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Humeral torsion and activity-related change in the human upper limb and pectoral girdle. A biomechanical investigation and social implications.

By Jill Anne Rhodes


This project investigas humeral torsion and activity-related change in the human upper\ud limb. Increased humeral torsion angles have been identified in the professional throwing\ud athlete and may be associated with strenuous activity. The nature of humeral torsion as\ud an osteogenic response to the strain environment is investigated to identify its role in the\ud behavioural morphology of the upper limb. These physical manifestations of strenuous\ud physical activity provide an insight into the make-up of medieval armies prior to the\ud establishment of standing armies.\ud Populations analysed include two blade-injured samples, Towton and a subsample\ud of blade-injured men from the Priory of St. Andrew, Fishergate, York. The men\ud from the Mary Rose, a Tudor warship are also investigated. Other samples analysed\ud include the rural sites of Wharram Percy and Hickleton, the urban cemeteries from the\ud Priory of St. Andrew, Fishergate,York and the leprosarium of Sts. James and Mary\ud Magdalene, Chichester, the modern cadaver-based Terry collection and non-human primates,\ud Gorilla sp., Pan sp., Pongo sp., and Macaca sp.. Measurement of the humeral torsion angle and external measurements and indices of architecture, articulations and\ud robusticity are employed. Cross-sectional geometric properties are investigated using\ud CT imaging of the paired humeri from a sub-sample of blade-injured individuals and a\ud comparative sample of those who were not. Bilateral asymmetry is investigated to\ud identify the role of plasticity within the humerus and to reveal aspects of limb\ud dominance. The results are compared with non-human primate species to obtain insight\ud into inter-species differences.\ud Results indicate the humeral torsion is not ontogenetically constrained, but is\ud highly variable between and within populations, individuals and even between sides.\ud Biomechanical analyses indicate that in the Towton population, humeral torsion may\ud serve as part of a two-stage adaptation, in which the architecture is modified to enable\ud greater biomechanical efficiency in distributing strain, reducing the need of increased\ud cortical thickness. Changes in humeral torsion related to strenuous activity have been\ud identified, although in the blade-injured samples it is decreased torsion angles, w hile in\ud the comparative sample it is increased torsion angles that significantly correlate with\ud limb hypertrophy. Humeral torsion appears to be influenced by other measurementd of\ud humeral architecture, specifically, the amount of anterior bowing and anterior curvature\ud to the distal humeral shaft.\ud This work demonstrates the need for individual rather than population-based\ud analyses, as the heterogeneity within population samples obscures individual variation\ud in activity patterns. This analysis provides baseline data for typical populations of the\ud Middle Ages. From this, it is then possible to investigate the individual within this\ud baseline, to identify those who stand out from their samples through habitual, strenuous\ud activity patterns. Movement patterns identified related to warfare include those\ud consistent with the use of the longbow in the Towton sample and the use of a sword in\ud the Fishergate blade-injured sample. These men, and those of the Mary Rose, appear to\ud have either been selected for combat based on size, or benefited from a more nutritious\ud diet during growth.Arts and Humanities Research Board (AHRB), Francis Raymond Hudson Fund, Andy\ud Jagger Fund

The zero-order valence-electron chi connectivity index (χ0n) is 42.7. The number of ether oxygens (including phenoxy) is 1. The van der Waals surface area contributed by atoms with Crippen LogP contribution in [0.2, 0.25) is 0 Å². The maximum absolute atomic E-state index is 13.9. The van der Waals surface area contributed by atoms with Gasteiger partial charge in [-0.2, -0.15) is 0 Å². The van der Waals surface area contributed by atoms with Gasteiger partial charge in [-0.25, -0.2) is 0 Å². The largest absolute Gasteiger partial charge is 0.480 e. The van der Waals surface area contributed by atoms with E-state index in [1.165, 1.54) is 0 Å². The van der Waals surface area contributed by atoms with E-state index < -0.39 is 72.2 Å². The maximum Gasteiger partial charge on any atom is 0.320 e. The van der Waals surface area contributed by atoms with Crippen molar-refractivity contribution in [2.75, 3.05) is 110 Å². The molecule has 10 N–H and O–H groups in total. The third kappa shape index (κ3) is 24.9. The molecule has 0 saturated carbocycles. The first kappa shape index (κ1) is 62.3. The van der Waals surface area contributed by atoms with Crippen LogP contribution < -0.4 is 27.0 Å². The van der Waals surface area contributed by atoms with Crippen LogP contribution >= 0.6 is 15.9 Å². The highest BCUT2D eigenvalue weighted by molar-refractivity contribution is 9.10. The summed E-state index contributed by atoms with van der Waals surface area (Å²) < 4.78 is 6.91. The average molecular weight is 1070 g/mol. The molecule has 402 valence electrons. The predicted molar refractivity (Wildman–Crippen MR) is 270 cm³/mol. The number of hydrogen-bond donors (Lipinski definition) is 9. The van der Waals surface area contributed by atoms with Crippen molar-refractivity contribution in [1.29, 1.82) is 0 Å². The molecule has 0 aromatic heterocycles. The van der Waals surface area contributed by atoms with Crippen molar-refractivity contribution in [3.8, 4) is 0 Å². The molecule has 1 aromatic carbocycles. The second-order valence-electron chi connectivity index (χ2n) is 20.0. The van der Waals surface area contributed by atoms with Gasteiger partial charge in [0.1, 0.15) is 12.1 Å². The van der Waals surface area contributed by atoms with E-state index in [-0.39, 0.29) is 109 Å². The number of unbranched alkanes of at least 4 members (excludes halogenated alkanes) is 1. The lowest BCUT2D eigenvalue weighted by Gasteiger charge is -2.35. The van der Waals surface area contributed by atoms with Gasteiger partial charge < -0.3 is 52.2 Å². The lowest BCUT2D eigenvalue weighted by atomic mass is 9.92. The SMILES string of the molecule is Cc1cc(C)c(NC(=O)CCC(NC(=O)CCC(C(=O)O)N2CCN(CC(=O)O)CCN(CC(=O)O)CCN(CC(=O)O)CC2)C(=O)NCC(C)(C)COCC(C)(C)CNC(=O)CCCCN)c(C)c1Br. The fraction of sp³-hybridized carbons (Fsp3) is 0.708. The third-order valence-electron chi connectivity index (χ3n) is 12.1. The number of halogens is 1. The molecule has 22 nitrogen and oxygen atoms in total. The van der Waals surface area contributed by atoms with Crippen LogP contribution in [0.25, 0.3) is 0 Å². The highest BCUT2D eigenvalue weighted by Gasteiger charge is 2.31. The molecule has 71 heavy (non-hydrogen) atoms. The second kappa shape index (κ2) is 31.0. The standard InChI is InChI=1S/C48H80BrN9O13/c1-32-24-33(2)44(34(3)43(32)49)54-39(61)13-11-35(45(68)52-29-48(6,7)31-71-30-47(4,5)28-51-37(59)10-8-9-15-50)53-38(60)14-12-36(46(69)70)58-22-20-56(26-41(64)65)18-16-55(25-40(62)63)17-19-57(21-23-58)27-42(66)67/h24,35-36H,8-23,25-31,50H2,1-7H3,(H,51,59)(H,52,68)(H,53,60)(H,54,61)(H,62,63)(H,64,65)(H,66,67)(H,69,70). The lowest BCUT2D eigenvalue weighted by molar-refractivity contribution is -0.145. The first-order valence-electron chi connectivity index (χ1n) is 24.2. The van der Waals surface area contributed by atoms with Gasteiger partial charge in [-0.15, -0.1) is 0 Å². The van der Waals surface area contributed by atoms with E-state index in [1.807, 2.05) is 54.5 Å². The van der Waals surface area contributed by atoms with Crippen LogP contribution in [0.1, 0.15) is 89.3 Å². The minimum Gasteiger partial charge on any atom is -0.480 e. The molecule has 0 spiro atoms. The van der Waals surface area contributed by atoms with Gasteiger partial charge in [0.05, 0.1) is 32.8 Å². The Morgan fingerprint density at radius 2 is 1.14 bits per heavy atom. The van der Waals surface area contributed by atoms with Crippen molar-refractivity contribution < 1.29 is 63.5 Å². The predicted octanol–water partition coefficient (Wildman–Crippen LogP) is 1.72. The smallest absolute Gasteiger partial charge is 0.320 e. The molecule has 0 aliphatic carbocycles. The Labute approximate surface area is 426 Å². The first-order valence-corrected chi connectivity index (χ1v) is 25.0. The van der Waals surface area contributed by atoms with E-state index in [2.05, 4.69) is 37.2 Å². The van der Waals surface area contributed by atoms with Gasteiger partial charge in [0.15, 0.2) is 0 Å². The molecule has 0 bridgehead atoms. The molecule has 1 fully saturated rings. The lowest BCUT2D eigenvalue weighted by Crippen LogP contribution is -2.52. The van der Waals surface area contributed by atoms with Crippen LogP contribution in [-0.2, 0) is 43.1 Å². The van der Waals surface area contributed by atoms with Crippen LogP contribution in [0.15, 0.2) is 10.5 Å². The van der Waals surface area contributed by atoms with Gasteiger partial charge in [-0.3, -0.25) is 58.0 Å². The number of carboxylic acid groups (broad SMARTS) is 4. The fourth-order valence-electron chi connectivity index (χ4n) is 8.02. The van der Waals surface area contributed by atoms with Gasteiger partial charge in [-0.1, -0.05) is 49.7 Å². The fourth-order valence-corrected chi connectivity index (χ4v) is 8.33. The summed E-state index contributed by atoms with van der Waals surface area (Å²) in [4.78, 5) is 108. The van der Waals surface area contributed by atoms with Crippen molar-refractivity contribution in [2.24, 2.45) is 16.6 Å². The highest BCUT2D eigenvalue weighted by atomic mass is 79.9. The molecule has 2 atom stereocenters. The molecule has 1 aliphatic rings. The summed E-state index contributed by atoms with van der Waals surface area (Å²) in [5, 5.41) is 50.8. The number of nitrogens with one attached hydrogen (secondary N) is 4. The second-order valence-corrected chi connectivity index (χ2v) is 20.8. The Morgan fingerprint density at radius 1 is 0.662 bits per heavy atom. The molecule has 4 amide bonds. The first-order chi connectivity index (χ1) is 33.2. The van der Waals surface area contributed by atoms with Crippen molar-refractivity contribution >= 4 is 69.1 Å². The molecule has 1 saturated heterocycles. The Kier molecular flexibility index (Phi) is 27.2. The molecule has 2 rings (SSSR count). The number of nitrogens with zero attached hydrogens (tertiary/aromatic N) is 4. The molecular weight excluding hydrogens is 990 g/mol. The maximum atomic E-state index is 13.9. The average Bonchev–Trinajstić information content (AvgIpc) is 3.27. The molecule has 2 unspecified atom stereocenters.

Topics: Humerous, Humeral torsion, Behavioural morphology, Activity-related change, Biomechanical analysis, Robusticity, Towton, Fishergate, York, Mary Rose, Great Britain, history, Middle Ages., Warfare, Medieval armies
Publisher: Department of Archaeological Sciences
Year: 2004
OAI identifier:
Provided by: Bradford Scholars

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